By David F. Wells1
Post-War evangelicalism, which linked believers around the world through the Lausanne Committee for World Evangelization and the World Evangelical Fellowship, which produced the InterVarsity Fellowship, which saw the emergence of Billy Graham to international prominence, and spawned Christianity Today as its public, journalistic voice, is now in a free fall, despite the fact that it is still sustaining many fine individual organizations. We are coming to the end, I believe, of this era of believing in the form that we have known it and what will follow it is now taking on a rather different shape.
In 1975, I teamed up with church historian John Woodbridge to produce The Evangelicals: What They Believe, Who They Are, Where They are Changing. The three decades following the end of the Second World War, from 1945 to the year when our book appeared, had seen astonishing growth in the evangelical world. The older fundamentalist strictures had faded, the world was being engaged, mainline denominations were being entered, scholarship was beginning to flourish, churches were growing, new organizations were sprouting, educational institutions were emerging, and the nation began to take note. Gallup’s finding that one third of the nation claimed to be spiritually reborn quickly dislodged any other contenders from the spotlight and 1976 was declared to be ‘the Year of the Evangelical.’
When we put together this book, however, the very early signs could be seen of a Faustian bargain in the making, though at that time I had no idea that the unraveling of Evangelicalism would come so quickly. At the very moment when evangelicals seemed poised to conquer the world, they were beginning to lose their soul. The astonishing outward success of printing presses in high gear, massive political coalitions forming, mega-churches popping up, and a steady trail of visitors to the White House could not mask the growing emptiness that would become increasingly evident.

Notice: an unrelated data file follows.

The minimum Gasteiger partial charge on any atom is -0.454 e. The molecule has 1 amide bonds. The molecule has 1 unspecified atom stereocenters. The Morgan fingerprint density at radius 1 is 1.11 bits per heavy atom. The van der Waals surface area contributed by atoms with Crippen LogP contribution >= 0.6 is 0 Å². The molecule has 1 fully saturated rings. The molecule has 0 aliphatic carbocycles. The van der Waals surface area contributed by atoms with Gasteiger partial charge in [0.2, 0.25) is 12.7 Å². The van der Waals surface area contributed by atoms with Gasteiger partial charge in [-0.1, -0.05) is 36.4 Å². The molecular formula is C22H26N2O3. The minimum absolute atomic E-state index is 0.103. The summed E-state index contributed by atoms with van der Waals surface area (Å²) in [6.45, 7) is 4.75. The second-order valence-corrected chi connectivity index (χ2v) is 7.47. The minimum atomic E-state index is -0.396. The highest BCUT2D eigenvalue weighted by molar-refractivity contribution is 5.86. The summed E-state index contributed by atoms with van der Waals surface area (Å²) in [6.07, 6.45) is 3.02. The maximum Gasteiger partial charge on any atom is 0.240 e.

It needs to be said immediately that this is a minority viewpoint. George Barna reported in 1999 that 54% of Protestant pastors thought that revival was breaking out despite the fact that for every Protestant church that is started two close down and despite the fact that giving is down across the board and support for missions is sinking rapidly. Regardless of whether or not evangelicals want to see it, this emptiness is a growing reality and with this emptiness has come a loss of boundaries, both theologically and morally.
We, therefore, attempted in this book to define Evangelicalism in terms of the Reformation’s formal and material principles (Scripture and justification respectively). Whatever differences there were in ecclesiology, in pneumatology or, in theological emphasis, evangelicals could not affirm less than what these two principles asserted and still retain the right to call themselves evangelical. These principles stated that the Bible is God’s enduring revelation of truth and, as such, is authoritative in all matters of faith and conduct and that Christ, in his substitutionary death on the Cross, is the only way of salvation entered into by grace alone through faith alone. It was our hope that this theological definition of Evangelicalism would establish the terms of the discussion which we saw coming.